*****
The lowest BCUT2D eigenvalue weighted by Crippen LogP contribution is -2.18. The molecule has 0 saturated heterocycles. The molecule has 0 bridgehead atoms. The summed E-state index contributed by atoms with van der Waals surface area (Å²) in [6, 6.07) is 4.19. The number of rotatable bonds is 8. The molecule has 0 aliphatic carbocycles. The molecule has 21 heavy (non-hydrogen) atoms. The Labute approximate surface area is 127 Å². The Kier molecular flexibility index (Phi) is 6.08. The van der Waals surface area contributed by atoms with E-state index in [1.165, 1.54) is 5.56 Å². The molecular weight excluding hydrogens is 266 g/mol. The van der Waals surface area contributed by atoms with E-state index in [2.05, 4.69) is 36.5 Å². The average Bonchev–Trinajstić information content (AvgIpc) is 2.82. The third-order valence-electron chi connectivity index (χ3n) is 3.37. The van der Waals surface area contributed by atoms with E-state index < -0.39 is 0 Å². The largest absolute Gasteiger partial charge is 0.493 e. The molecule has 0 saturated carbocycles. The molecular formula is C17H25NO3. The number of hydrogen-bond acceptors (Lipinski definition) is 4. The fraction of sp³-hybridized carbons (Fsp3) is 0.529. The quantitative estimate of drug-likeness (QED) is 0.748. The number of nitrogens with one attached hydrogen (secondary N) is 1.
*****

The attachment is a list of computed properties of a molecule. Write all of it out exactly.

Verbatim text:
The lowest BCUT2D eigenvalue weighted by Crippen LogP contribution is -2.18. The molecule has 0 saturated heterocycles. The molecule has 0 bridgehead atoms. The summed E-state index contributed by atoms with van der Waals surface area (Å²) in [6, 6.07) is 4.19. The number of rotatable bonds is 8. The molecule has 0 aliphatic carbocycles. The molecule has 21 heavy (non-hydrogen) atoms. The Labute approximate surface area is 127 Å². The Kier molecular flexibility index (Phi) is 6.08. The van der Waals surface area contributed by atoms with E-state index in [1.165, 1.54) is 5.56 Å². The molecular weight excluding hydrogens is 266 g/mol. The van der Waals surface area contributed by atoms with E-state index in [2.05, 4.69) is 36.5 Å². The average Bonchev–Trinajstić information content (AvgIpc) is 2.82. The third-order valence-electron chi connectivity index (χ3n) is 3.37. The van der Waals surface area contributed by atoms with E-state index < -0.39 is 0 Å². The largest absolute Gasteiger partial charge is 0.493 e. The molecule has 0 saturated carbocycles. The molecular formula is C17H25NO3. The number of hydrogen-bond acceptors (Lipinski definition) is 4. The fraction of sp³-hybridized carbons (Fsp3) is 0.529. The quantitative estimate of drug-likeness (QED) is 0.748. The number of nitrogens with one attached hydrogen (secondary N) is 1.